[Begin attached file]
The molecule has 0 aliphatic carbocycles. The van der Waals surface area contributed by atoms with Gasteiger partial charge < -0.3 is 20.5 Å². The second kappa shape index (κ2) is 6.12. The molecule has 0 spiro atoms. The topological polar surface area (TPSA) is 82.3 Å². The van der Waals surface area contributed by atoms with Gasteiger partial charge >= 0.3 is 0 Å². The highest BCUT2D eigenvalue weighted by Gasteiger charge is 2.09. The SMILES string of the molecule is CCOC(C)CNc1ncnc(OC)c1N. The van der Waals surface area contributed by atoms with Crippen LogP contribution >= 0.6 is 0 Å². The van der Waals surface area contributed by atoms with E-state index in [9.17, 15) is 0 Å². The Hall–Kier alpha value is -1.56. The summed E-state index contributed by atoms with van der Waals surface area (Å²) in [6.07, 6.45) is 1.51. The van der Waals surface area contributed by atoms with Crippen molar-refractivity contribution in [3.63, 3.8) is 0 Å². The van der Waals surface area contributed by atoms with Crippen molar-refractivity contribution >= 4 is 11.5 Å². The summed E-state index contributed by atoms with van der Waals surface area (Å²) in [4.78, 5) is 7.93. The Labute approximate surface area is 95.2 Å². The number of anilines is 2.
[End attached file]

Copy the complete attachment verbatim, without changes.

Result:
The molecule has 0 aliphatic carbocycles. The van der Waals surface area contributed by atoms with Gasteiger partial charge < -0.3 is 20.5 Å². The second kappa shape index (κ2) is 6.12. The molecule has 0 spiro atoms. The topological polar surface area (TPSA) is 82.3 Å². The van der Waals surface area contributed by atoms with Gasteiger partial charge >= 0.3 is 0 Å². The highest BCUT2D eigenvalue weighted by Gasteiger charge is 2.09. The SMILES string of the molecule is CCOC(C)CNc1ncnc(OC)c1N. The van der Waals surface area contributed by atoms with Crippen LogP contribution >= 0.6 is 0 Å². The van der Waals surface area contributed by atoms with E-state index in [9.17, 15) is 0 Å². The Hall–Kier alpha value is -1.56. The summed E-state index contributed by atoms with van der Waals surface area (Å²) in [6.07, 6.45) is 1.51. The van der Waals surface area contributed by atoms with Crippen molar-refractivity contribution in [3.63, 3.8) is 0 Å². The van der Waals surface area contributed by atoms with Crippen molar-refractivity contribution >= 4 is 11.5 Å². The summed E-state index contributed by atoms with van der Waals surface area (Å²) in [4.78, 5) is 7.93. The Labute approximate surface area is 95.2 Å². The number of anilines is 2.